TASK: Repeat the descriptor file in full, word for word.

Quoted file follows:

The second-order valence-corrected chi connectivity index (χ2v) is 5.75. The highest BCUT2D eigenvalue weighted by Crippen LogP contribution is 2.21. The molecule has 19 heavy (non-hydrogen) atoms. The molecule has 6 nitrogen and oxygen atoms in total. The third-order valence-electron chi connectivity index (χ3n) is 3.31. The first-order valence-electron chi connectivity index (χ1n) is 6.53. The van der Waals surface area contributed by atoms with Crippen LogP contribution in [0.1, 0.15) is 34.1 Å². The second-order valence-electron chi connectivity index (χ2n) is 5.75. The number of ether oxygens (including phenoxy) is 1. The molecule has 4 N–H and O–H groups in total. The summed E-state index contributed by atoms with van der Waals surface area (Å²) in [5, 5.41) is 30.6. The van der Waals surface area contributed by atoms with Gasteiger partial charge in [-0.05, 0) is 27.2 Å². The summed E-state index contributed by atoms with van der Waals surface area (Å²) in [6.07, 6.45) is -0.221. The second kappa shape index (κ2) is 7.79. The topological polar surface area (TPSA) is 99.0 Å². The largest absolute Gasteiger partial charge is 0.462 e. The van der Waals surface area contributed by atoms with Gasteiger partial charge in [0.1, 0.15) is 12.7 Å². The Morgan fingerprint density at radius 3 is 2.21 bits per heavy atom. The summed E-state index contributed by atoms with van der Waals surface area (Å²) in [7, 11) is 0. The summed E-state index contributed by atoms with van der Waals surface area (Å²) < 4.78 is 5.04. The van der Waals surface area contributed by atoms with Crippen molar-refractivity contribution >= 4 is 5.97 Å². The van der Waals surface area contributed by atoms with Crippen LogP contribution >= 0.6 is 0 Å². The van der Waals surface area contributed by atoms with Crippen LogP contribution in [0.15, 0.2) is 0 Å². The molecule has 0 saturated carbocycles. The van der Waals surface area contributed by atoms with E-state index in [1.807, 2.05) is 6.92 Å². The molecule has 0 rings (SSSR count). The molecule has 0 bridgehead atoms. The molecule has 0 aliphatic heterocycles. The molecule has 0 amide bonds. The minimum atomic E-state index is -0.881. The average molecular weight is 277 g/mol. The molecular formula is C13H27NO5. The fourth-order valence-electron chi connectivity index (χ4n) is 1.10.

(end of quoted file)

The second-order valence-corrected chi connectivity index (χ2v) is 5.75. The highest BCUT2D eigenvalue weighted by Crippen LogP contribution is 2.21. The molecule has 19 heavy (non-hydrogen) atoms. The molecule has 6 nitrogen and oxygen atoms in total. The third-order valence-electron chi connectivity index (χ3n) is 3.31. The first-order valence-electron chi connectivity index (χ1n) is 6.53. The van der Waals surface area contributed by atoms with Crippen LogP contribution in [0.1, 0.15) is 34.1 Å². The second-order valence-electron chi connectivity index (χ2n) is 5.75. The number of ether oxygens (including phenoxy) is 1. The molecule has 4 N–H and O–H groups in total. The summed E-state index contributed by atoms with van der Waals surface area (Å²) in [5, 5.41) is 30.6. The van der Waals surface area contributed by atoms with Gasteiger partial charge in [-0.05, 0) is 27.2 Å². The summed E-state index contributed by atoms with van der Waals surface area (Å²) in [6.07, 6.45) is -0.221. The second kappa shape index (κ2) is 7.79. The topological polar surface area (TPSA) is 99.0 Å². The largest absolute Gasteiger partial charge is 0.462 e. The van der Waals surface area contributed by atoms with Gasteiger partial charge in [0.1, 0.15) is 12.7 Å². The Morgan fingerprint density at radius 3 is 2.21 bits per heavy atom. The summed E-state index contributed by atoms with van der Waals surface area (Å²) in [7, 11) is 0. The summed E-state index contributed by atoms with van der Waals surface area (Å²) < 4.78 is 5.04. The van der Waals surface area contributed by atoms with Crippen molar-refractivity contribution >= 4 is 5.97 Å². The van der Waals surface area contributed by atoms with Crippen LogP contribution >= 0.6 is 0 Å². The van der Waals surface area contributed by atoms with Crippen LogP contribution in [0.15, 0.2) is 0 Å². The molecule has 0 saturated carbocycles. The van der Waals surface area contributed by atoms with E-state index in [1.807, 2.05) is 6.92 Å². The molecule has 0 rings (SSSR count). The molecule has 0 bridgehead atoms. The molecule has 0 aliphatic heterocycles. The molecule has 0 amide bonds. The minimum atomic E-state index is -0.881. The average molecular weight is 277 g/mol. The molecular formula is C13H27NO5. The fourth-order valence-electron chi connectivity index (χ4n) is 1.10.